The U.S. Environmental Protection Agency (EPA) recently announced that it plans to take new steps to protect people from exposure to asbestos. Asbestos is a carcinogen, known to cause deadly diseases such as mesothelioma, a rare cancer infecting the lining of the lungs and chest cavity. The proposed ban of chrysotile asbestos could help prevent deaths due to asbestos-related diseases.
Asbestos is a naturally occurring mineral that was mined and used for numerous commercial purposes for most of the 20th century. Its versatility, durability, and heat- and flame-resistant properties made it an ideal additive in construction materials, automotive parts, fabrics, cosmetics, and other consumer products. Out of the six types of asbestos, chrysotile asbestos, also known as white asbestos, is the type most commonly used in the U.S. The EPA’s proposed ban would cover the making and distribution of six types of products made with chrysotile asbestos, as well as the importation of those products.
Asbestos Still a Danger
Although asbestos use has been restricted since the 1980s, it has never been outright banned in the U.S. The EPA tried to enact more widespread bans in 1989 by invoking the Toxic Substances Control Act (TSCA), but most of their regulations were labeled as too burdensome and overturned. The TSCA was simplified in 2016, and in 2019, new limitations on the substance were introduced, but limits on risk evaluation of asbestos were simultaneously implemented. The new plan will have to contend with the impacts of those limits before it can fully go into effect.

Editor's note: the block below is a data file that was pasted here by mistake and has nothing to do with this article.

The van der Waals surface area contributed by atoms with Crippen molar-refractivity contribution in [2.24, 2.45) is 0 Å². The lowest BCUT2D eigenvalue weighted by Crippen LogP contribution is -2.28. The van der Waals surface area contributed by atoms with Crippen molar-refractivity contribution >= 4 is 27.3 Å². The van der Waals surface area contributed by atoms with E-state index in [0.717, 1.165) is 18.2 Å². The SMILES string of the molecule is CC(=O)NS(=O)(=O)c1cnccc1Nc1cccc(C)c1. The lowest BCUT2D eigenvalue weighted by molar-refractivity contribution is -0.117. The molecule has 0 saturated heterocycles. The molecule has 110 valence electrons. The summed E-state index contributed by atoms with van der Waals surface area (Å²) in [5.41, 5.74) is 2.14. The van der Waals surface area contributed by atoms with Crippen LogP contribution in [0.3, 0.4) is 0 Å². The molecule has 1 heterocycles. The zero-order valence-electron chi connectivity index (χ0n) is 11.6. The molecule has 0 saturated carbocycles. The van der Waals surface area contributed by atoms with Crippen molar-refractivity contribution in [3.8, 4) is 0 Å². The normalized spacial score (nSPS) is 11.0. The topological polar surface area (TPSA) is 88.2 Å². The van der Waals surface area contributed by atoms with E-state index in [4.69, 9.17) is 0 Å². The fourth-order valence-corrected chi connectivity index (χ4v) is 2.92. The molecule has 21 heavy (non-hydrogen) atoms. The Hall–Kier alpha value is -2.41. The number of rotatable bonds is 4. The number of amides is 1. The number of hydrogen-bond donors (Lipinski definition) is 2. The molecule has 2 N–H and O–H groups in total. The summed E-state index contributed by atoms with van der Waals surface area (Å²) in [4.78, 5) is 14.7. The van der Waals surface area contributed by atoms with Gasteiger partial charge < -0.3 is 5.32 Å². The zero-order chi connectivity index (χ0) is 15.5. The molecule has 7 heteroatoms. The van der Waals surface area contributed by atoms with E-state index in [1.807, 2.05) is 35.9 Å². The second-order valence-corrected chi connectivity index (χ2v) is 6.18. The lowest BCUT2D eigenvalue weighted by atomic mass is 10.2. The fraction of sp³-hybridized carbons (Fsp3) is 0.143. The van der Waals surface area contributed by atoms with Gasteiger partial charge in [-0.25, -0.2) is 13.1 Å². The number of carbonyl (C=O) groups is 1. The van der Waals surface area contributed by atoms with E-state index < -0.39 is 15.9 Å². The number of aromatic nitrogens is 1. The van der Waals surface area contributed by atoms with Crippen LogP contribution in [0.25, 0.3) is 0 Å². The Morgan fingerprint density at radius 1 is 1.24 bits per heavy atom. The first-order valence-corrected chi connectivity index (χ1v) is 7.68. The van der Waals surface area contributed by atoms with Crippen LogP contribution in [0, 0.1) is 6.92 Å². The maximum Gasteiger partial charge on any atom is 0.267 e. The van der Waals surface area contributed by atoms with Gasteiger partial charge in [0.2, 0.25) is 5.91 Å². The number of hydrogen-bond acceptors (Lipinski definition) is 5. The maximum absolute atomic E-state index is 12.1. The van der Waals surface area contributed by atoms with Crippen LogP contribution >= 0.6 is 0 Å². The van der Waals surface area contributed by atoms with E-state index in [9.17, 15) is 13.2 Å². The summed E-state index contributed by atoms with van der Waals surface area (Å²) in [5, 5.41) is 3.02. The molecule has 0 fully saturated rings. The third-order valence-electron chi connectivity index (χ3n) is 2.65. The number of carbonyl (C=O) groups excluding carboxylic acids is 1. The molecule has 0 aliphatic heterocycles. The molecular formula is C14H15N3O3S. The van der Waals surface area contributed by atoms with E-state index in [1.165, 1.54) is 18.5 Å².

Asbestos is still in use in some industries. As asbestos is no longer mined in the U.S., they import chrysotile asbestos for their commercial purposes, much of it from Russia. The chlorine industry has expressed their concerns about the ban, saying that it will impact the production of chlorine and sodium hydroxide that are needed for public water purification systems. The EPA has refuted this claim, saying that only nine facilities that are still reliant on this technology would be impacted, and that the change would have other positive effects, such as reducing energy usage and pollution from those facilities. The majority of these facilities are located in areas of the South with a higher percentage of black and Latino populations.
The EPA’s new regulation would move the U.S. closer to a complete ban on asbestos, which almost 70 other countries have already implemented. The restrictions currently in place have already reduced the risk of asbestos exposure for many, but there are still products in circulation that contain asbestos, and older buildings may still contain asbestos. Chrysotile asbestos is a factor in an estimated 40,000 deaths in the U.S. each year.
Philadelphia Mesothelioma Attorneys at Shein Law Assist Those Who Have Been Diagnosed With Mesothelioma
If you have been diagnosed with mesothelioma, speak with one of our Philadelphia mesothelioma attorneys at Shein Law. Our knowledgeable, experienced legal team will thoroughly review the facts of your case to determine who is at fault for your asbestos exposure. Located in Philadelphia and Pennsauken, New Jersey, we serve clients throughout Pennsylvania and New Jersey. Call 877-743-4652 or contact us online to schedule an initial consultation.